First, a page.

Poachers Targeting Indonesian Marine Reserves

Segmenting certain areas of the seas and oceans to spare the rare species from fishing is an idea that has been adopted at many places in the world. But in Indonesia the idea is backfiring as poachers try and loot the same marine protected areas. Last week authorities caught 33 illegal poachers who had with them sharks, manta rays and sea urchins. But after confiscating their loot, the authorities had to let the men go.

The recent incident at Indonesia’s Kawe Marine Protected Area has angered conservationists as well as locals. In 2005 the residents of several part of the sea side area called the Bird’s Head seascape which has a number of marine protected areas, had agreed to cut back fishing to rebuild the depleted fish stocks. Kawe has no fishing in 97 percent of the reserve and ranks as Southeast Asia’s largest no-take reserve. But without adequate enforcement the move is backfiring.

Ketut Sarjana Putra, executive director of the advocacy groupConservation International in Indonesia said,

“The villagers are capable of managing their local resources,” “They don’t have enough capacity to do very good enforcement and patrol.”

The poached sharks, manta rays and sea cucumbers were worth $160,000. There is a big asian market for these sea creatures. In China shark fin soup is a delicacy and in Japan sea cucumbers are eaten with relish. Indonesia has still one of the largest shark fishing industries though shark fishing is banned in all of the protected areas.

“The government should impose heavy penalties to the shark finners,” said Hengky Gaman, leader of indigenous people of the territory of Raja Ampat. “They have stolen from an area we protect.”

Conservation International provides $200,000 to fund patrolling in this region. Last week’s patrol team had six community members, two Indonesian naval officers and a local police officer. They confiscated illegal long-line fishing gear and air compressors. But they could not take over the poacher’s boats and when the team asked the boat men to follow them to the shore, they fled.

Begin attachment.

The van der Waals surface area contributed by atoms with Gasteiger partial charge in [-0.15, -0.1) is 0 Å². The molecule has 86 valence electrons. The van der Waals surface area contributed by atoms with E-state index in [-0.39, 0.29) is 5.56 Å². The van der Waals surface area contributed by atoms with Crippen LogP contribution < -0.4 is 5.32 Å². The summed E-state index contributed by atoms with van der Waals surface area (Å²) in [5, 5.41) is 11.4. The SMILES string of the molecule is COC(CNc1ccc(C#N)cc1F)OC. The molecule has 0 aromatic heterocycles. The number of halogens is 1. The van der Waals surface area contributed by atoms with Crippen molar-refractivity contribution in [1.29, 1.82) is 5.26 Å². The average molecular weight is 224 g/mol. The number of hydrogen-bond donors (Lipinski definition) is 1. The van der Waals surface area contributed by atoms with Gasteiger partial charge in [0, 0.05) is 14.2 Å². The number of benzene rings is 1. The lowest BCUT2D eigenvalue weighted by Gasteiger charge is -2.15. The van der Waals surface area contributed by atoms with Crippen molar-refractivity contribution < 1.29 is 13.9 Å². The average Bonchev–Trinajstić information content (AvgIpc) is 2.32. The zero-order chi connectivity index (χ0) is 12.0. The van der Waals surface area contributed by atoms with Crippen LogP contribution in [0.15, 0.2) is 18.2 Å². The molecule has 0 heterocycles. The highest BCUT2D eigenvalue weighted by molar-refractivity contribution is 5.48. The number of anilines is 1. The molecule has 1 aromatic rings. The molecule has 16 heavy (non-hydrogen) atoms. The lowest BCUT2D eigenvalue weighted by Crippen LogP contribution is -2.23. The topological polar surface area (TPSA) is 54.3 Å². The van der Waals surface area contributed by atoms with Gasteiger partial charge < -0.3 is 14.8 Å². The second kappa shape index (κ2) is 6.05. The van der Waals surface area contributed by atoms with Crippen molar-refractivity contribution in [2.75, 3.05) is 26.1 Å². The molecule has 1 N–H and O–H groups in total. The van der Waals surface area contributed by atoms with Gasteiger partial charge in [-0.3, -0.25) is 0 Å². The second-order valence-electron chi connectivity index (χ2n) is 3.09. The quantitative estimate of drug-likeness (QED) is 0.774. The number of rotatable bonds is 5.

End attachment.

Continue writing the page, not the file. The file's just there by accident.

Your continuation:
After the incident the Indonesian navy plans to boost its patrolling.

As per the experts Bird’s Head Seascape boasts of at least 1,350 fish species, 700 mollusks and 540 species of hard coral. In comparison the entire Caribbean, has one-tenth as many coral species. Now as the fish population is rebounding it is attracting fishing vessels from outside the region.

“The site is remote, and from the fishermen’s perspective, this is the only fish stock in the eastern part of Indonesia that’s still healthy,” Kave said. “The only problem we see here is the outsiders.”

The problem is not just in Indonesia. Julia Baum, an assistant professor at British Columbia’s University of Victoria studied that in recent decades reef sharks in the Pacific have declined to almost 90 percent. During her research she routinely observed fishing vessel in U.S. waters near Kiritimati atoll in the northern Line Islands. They employed locals to cut shark fins.

“The reserves are not good if they’re not well enforced,” said National Geographic explorer-in-residence Enric Sala, who has also worked in the Line Islands. “permanent presence is not practical” and authorities have to rely on remote-sensing satellites.

On the other hand, in areas where locals have a strong enforcement, poaching has been stopped. Sala and his team conducted a ten year long research at Cabo Pulmo National Park in Mexico’s Baja California, and found that the region showed 460 percent increase in the total amount of fish in its reserve between 1999 and 2009.

“Those guys are out there every day — by being there, it’s a deterrent,” Sala said. “So peer pressure and local enforcement without help from government agencies is also possible.”

It is certain that protection is not possible unless it is accompanied with constant vigilance.

SOURCE

Atula

Atula is a writer, traveler and a nature-lover. She is also mom to a boy who seems to have inherited all her creative genes. When Atula is not busy making up stories with her son, she writes for numerous magazines, websites and blogs. She is also working on her site on endangered species called indiasendangered.com.

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